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Bach: Goldberg Variations

89 customer reviews

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Audio CD, August 28, 2007
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Editorial Reviews

Product Description

Dinnerstein's Goldberg Variations was recorded in the neoclassic auditorium of the Academy of Arts and Letters in New York in March 2005. The piano she plays, a 1903 Hamburg Steinway model D concert grand, was originally owned by the town council of Hull,

This is destined to be one of the best-remembered and significant classical releases of 2007. Simone (pronounced "See-mo-nuh") Dinnerstein has recently been attracting lots of media attention, from Oprah’s magazine to The New York Times. Within a classical-music circuit increasingly unwilling to take artistic risks, hers has been the rare success story. The 30-something pianist (a former student of Peter Serkin), backing herself, wowed critics with some notable concerts and eventually secured the support of a major label to release a self-produced recording Dinnerstein had made in March 2005. This Telarc account of the Goldberg Variations thus marks her solo debut CD (following some earlier collaborations with cellist Zuill Bailey on the Delos label). For once, the publicity is trying to keep up with the musical achievement--rather than the other way around.

Dinnerstein's seriousness of purpose is immediately obvious from her choice of the Bach masterpiece to make her mark. With the specter of Glenn Gould's own epoch-making 1955 debut playing the same work—not to mention a vast catalog of competing interpretations—Dinnerstein is nothing if not bold. But what's really extraordinary here is the liberating sense she conveys of its not having all been said before—without resorting to tiresome idiosyncrasies to stand apart from the crowd. Her remarkably deliberate way with the opening aria is unusual, to be sure. But it establishes the stakes for what will follow, where Dinnerstein's thoughtfulness and spectacular clarity seem to discover new facets at every turn. Her pianism embraces a prismatic array of touches, whether the feathery lightness of Variation 5, the burbling rhythms of Variation 14, or the tragic weight of the "black pearl" Variation 25. The cumulative effect is exhilarating, intensely moving, and an affirmation of the Goldbergs' infinite variety. --Thomas May

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Product Details

  • Composer: J.S. Bach
  • Audio CD (August 28, 2007)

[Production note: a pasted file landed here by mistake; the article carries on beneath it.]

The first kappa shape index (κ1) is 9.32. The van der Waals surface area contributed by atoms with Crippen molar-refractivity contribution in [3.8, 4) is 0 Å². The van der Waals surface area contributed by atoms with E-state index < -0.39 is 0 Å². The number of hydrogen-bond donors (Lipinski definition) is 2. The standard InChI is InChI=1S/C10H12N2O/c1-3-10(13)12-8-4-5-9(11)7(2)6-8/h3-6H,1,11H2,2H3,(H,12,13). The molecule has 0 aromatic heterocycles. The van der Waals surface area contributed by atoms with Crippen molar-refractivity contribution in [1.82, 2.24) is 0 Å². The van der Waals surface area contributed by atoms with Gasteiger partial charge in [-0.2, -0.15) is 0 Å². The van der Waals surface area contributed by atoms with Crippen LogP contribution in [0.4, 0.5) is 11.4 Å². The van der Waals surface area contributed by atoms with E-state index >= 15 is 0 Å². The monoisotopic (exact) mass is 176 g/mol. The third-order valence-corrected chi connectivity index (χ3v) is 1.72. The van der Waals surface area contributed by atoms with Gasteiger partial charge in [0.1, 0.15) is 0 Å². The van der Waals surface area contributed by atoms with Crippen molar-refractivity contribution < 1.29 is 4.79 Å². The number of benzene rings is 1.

• SPARS Code: DDD
  • Number of Discs: 1
  • Label: Telarc
  • ASIN: B000SQJ2X2
  • Average Customer Review: 3.9 out of 5 stars  See all reviews (89 customer reviews)
  • Amazon Best Sellers Rank: #11,633 in Music (See Top 100 in Music)

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Most Helpful Customer Reviews

196 of 235 people found the following review helpful By Snow Leopard on October 22, 2007
Format: Audio CD
Given the publicity surrounding this disc's performer, Oprah's recommendation of it, and its subsequent, unsurprising debut at the top of Billboard's classical chart, a review of "just the music" here seems doomed amidst the deluge of journalistic praise. Nevertheless, if someone wants to buy this disc because pundits say it's great, why not, so long as those buyers are also aware that--despite what the pundits say--this is by no means the definitive or the only recording of the Variations to have. In fact, one should get as many as possible, on piano and harpsichord preferably; however, there are three main reasons why this is not the disc to start one's experience of the Goldberg Variations with.

My preference in a review is to emphasize the positives of a recording. For this one, first, the piano generally has a nice sound, and is pleasantly recorded at least most of the time (other, more audiophilic reviewers, note actually the very unsettling recording quality of this disc--I don't get that on my comparatively cheap equipment, but it's worth noting that some people report this being a badly engineered disc). As such, this recording works well as background music. Listened to too closely, or listened to for the arc of the music from its opening aria back to the aria again, then the music continuously breaks down in various ways. This is because, whatever claims may be made for Dinnerstein's technique, it seems either ill-suited to this music, strives too often to be too "delicate" in a work that has many more moods than merely delicate, or because of lapses in technique or judgment or both. It may also be this blanket "delicateness" that results in the frequently excessively slow tempos; all the more so, when Dinnerstein plays nearly every repeat with little to no variation.